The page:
From pv magazine USA.
The U.S.’s largest environmental non-profit is seeking a decommissioned mine site to purchase or lease and is working with West Virginia’s Coalfield Development Corporation to secure funding to develop a site with large scale solar generation, forestry and tourism infrastructure.
The conservancy, which boasts annual revenue of $1 billion, has also bought almost 400 square miles of land in the Appalachian Mountain region of Kentucky, Tennessee and Virginia including thousands of acres of former surface coal mines, according to a report by the Reclaiming Appalachia Coalition of organizations which includes post-coal-mining-economy civic group the Coalfield Development Corporation. The Nature Conservancy “would love to see some solar developed” on those coalfields, said Kelley Galownia, media relations manager for the conservancy’s Virginia chapter. “We are currently at the feasibility phase,” she said, “exploring options with state agencies, utilities and solar developers.”
To date, there is just one well-known project on a former surface coal mine in the country, a 3.5 MW array in southwestern Virginia.
The technical potential for solar on coalfields and other brownfield sites in central Appalachia has been estimated by the conservancy and West Virginia consultancy Downstream Strategies at 400,000 acres – land which could host 50 GW of solar generation capacity. That estimate was based partly on analysis which considered potential solar developments larger than 300 kW in size and within a mile of transmission lines, according to a conservancy spokesperson. Cost-effective potential has not been estimated but, as a possible upper limit, building half of the technical potential – 25 GW of solar – would yield tens of thousands of jobs, according to the Reclaiming Appalachia Coalition study.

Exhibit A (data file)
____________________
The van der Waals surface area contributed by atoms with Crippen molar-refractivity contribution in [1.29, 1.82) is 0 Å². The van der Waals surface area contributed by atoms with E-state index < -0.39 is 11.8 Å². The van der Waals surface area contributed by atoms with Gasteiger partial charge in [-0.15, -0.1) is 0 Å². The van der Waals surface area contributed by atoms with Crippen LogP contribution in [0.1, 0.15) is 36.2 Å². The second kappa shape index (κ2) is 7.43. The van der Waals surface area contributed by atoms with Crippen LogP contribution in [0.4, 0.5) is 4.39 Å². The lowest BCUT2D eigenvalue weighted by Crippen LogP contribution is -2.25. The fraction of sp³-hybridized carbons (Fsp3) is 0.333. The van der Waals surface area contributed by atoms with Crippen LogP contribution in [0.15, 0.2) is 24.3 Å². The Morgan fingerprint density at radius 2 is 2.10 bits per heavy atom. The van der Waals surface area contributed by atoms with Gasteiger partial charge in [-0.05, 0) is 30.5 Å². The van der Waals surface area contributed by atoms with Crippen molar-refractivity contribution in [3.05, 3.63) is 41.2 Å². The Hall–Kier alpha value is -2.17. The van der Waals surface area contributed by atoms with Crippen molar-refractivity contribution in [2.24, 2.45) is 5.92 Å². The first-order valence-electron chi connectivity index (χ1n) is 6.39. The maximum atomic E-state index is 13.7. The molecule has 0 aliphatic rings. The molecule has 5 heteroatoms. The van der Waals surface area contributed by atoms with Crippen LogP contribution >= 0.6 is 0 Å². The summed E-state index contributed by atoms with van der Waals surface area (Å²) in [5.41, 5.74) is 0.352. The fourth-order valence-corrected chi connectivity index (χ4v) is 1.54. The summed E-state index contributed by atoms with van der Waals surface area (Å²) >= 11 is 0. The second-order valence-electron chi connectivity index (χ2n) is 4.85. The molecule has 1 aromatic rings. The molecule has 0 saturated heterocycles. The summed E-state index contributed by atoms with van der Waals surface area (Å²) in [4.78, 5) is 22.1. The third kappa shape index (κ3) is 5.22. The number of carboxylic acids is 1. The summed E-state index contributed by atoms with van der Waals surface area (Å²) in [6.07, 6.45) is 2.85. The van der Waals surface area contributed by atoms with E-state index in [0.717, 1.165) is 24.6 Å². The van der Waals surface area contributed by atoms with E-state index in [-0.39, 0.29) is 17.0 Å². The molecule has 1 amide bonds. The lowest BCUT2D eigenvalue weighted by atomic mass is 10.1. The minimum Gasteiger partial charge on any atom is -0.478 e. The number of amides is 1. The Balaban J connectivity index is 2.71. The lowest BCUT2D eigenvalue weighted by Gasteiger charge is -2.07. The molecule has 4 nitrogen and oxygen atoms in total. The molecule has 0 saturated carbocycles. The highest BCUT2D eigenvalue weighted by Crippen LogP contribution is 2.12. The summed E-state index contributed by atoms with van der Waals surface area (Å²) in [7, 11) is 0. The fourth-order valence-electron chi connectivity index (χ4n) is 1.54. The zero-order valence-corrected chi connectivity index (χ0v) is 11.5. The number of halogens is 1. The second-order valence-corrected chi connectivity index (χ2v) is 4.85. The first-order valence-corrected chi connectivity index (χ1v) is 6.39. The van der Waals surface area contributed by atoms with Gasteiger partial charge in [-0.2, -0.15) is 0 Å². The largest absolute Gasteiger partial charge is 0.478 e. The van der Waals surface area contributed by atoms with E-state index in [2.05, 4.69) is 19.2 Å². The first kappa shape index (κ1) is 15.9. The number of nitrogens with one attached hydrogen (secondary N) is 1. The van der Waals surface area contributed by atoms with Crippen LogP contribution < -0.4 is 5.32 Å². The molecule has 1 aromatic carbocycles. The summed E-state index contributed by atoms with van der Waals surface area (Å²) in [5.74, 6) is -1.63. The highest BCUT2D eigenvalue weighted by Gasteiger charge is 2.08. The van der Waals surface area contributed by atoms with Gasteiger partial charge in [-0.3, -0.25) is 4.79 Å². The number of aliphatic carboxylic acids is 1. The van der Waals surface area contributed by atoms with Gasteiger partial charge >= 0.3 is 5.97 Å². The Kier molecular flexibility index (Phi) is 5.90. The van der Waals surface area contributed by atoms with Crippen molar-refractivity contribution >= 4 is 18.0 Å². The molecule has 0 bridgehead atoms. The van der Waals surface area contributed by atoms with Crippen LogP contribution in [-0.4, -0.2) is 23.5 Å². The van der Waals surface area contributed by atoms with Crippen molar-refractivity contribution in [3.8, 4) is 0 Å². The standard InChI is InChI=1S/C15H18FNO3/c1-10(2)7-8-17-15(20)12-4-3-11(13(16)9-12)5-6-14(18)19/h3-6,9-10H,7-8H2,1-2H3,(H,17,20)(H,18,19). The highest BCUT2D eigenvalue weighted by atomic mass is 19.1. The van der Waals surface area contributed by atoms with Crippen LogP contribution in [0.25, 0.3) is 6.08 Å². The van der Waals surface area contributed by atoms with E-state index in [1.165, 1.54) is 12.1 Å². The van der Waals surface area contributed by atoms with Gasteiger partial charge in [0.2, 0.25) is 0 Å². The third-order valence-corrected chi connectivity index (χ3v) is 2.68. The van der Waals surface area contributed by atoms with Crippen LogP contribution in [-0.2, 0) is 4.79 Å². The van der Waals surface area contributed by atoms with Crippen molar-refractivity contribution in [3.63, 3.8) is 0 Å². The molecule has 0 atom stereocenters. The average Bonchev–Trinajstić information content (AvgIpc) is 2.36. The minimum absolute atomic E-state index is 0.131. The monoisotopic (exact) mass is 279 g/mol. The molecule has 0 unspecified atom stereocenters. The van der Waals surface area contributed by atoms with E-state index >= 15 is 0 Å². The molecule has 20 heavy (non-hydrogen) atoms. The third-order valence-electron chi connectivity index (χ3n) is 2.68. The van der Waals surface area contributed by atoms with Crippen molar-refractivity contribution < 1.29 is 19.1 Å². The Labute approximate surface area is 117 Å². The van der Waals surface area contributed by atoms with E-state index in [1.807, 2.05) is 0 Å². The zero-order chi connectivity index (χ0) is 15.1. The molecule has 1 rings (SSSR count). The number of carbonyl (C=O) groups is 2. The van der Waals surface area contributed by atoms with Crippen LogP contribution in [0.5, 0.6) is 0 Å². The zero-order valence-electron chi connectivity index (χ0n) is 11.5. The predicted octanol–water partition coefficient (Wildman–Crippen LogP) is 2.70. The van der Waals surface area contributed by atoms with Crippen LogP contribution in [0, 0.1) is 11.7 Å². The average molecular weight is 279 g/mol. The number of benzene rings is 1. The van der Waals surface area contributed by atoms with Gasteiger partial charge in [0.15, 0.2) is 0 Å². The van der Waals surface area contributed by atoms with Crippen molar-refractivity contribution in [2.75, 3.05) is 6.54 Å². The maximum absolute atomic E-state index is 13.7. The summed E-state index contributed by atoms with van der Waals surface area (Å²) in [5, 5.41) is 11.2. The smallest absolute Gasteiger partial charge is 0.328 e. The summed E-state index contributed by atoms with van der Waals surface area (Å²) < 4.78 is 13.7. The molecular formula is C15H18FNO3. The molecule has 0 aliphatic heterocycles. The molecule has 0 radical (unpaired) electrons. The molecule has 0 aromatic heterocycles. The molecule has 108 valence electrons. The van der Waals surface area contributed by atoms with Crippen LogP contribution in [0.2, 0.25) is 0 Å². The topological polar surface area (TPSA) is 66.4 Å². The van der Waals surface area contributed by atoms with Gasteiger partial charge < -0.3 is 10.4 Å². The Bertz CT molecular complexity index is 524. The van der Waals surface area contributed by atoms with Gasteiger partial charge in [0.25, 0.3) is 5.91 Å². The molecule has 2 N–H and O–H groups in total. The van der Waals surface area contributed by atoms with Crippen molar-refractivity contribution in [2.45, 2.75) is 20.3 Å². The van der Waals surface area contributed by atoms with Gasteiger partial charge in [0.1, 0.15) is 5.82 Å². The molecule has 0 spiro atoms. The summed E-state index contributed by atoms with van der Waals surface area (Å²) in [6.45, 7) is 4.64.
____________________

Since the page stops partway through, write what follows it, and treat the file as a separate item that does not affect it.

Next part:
Across central Appalachia, “identifying and mapping mine sites that are viable for solar development could help expedite” solar projects, states a report published by The Nature Conservancy, Downstream Strategies and the Center for Energy & Sustainable Development at West Virginia University’s law school.
That study flags the issue of environmental liabilities associated with former mine sites, noting: “Leasing from willing landowners, rather than purchasing land, would provide an opportunity to shield solar developers from previous environmental responsibilities.”
The Nature Conservancy website lists tackling climate change as its top priority and says the organization is planting trees and promoting carbon pricing, clean energy research and development, technological solutions for carbon removal, and energy storage tax credits.
The Reclaiming Appalachia Coalition consists of citizen advocacy group Appalachian Voices in Virginia; the Appalachian Citizens’ Law Center in Kentucky – a legal non-profit which works on behalf of former mining industry employees affected by ill health; the Coalfield Development Corporation in West Virginia; NGO Rural Action in Ohio; and Downstream Strategies.
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